As mayor, Booker’s sprawling network of activities included speaking fees (for as high as $30,000 a pop), nonprofits, the Zuckerberg gift, and a commercial venture called Waywire. In June 2012, Booker launched the new video-sharing social media company that he promised would give “marginalized voices,” including “high school kids,” a hearing. Booker put a public service gloss over the venture: “What was exciting to me was that it was expanding entrepreneurial, economic, and educational opportunities for so many.” Booker got the project easily funded by tapping his wealthy friends Oprah Winfrey, Google’s then–executive chairman Eric Schmidt, and Jeff Weiner, the CEO of LinkedIn, among others to invest. Waywire amassed an advisory board that included CNN president Jeff Zucker’s then-fourteen-year-old son. The Waywire deal was highly unusual and controversial for several reasons. Booker was still mayor of a major American city, and yet he was launching a business with people who in numerous cases had been campaign donors. The terms of the deal were also unusual. Booker received the largest ownership stake in the company, even though he had likely invested comparatively little capital, and was not working on the project full-time[…]”
Remember the woman who lied about being an American Indian? Mr. Schweizer writes that “[t]he story of Elizabeth Warren’s academic success cannot be divorced from her claimed status as a Native American; they are deeply intertwined.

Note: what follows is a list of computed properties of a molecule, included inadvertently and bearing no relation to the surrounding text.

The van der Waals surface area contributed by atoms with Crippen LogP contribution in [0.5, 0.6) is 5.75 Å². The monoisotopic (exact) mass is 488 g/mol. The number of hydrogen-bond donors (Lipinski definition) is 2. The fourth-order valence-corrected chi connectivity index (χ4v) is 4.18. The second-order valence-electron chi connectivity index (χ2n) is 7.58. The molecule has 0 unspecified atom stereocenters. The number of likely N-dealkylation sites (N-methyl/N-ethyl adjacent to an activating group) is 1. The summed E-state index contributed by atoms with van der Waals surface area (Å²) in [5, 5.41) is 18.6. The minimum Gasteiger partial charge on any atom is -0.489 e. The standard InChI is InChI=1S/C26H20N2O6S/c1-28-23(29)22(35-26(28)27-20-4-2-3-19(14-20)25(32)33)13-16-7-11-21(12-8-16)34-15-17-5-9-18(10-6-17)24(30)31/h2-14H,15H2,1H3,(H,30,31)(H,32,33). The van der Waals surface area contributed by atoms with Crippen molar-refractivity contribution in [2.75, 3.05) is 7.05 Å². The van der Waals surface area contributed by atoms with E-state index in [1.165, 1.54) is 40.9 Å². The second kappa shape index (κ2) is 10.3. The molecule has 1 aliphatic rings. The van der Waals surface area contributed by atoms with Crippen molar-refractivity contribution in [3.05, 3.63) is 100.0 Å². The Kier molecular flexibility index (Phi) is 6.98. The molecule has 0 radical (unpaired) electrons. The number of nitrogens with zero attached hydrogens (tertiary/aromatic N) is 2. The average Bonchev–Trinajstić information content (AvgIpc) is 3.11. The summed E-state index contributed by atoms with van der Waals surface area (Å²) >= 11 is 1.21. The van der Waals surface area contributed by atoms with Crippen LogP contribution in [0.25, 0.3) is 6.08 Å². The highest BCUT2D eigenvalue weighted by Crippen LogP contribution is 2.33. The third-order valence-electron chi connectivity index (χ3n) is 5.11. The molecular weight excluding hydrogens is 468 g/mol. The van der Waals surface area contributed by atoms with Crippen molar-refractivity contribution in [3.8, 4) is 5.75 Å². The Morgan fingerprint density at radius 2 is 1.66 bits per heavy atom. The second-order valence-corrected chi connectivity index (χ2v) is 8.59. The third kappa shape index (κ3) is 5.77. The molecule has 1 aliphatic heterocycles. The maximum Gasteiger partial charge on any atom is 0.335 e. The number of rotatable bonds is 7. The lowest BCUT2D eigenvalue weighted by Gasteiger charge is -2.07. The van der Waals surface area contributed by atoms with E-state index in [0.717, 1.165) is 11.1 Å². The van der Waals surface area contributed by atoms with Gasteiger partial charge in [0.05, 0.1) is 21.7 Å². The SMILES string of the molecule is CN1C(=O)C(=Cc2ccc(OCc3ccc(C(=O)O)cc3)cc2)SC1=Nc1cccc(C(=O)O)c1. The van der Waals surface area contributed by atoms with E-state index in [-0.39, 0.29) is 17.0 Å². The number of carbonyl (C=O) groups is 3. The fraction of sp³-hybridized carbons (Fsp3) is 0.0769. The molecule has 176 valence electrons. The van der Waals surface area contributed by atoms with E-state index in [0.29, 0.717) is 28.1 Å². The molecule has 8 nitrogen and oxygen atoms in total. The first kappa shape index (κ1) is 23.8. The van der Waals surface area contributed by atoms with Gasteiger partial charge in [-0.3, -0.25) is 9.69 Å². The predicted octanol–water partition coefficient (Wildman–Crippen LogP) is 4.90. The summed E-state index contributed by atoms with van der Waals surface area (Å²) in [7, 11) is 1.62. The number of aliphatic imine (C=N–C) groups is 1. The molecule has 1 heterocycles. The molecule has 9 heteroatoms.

“Barely one year before her appointment to the University of Pennsylvania faculty, Warren began to list herself as a ‘minority’ Native American law professor in the directory of the Association of American Law Schools.”
Schweizer goes on: “A Harvard University spokesman described her as Harvard Law School’s ‘first woman of color.’ She was repeatedly identified as an example of minority hiring at Harvard Law. “Harvard Law School currently has only one tenured minority woman, Gottlieb Professor of Law Elizabeth Warren, who is Native American,” noted the Harvard Crimson…But something curious happened after Warren secured her new position at Harvard Law School. She stopped listing herself in the directory as a minority the same year Harvard hired her to a tenured position.”
“Financial disclosures by the time [Warren] ran for the Senate in 2012 showed that her net worth was as much as $14.5 million. Her house alone was worth $5 million. The couples’ investment stock portfolio was worth as much as $8 million, according to her own disclosures. Yet she steadfastly insisted that she was not “wealthy.” “I realize there are some wealthy individuals—I’m not one of them, but some wealthy individuals who have a lot of stock portfolios,” she told MSNBC’s Lawrence O’Donnell.”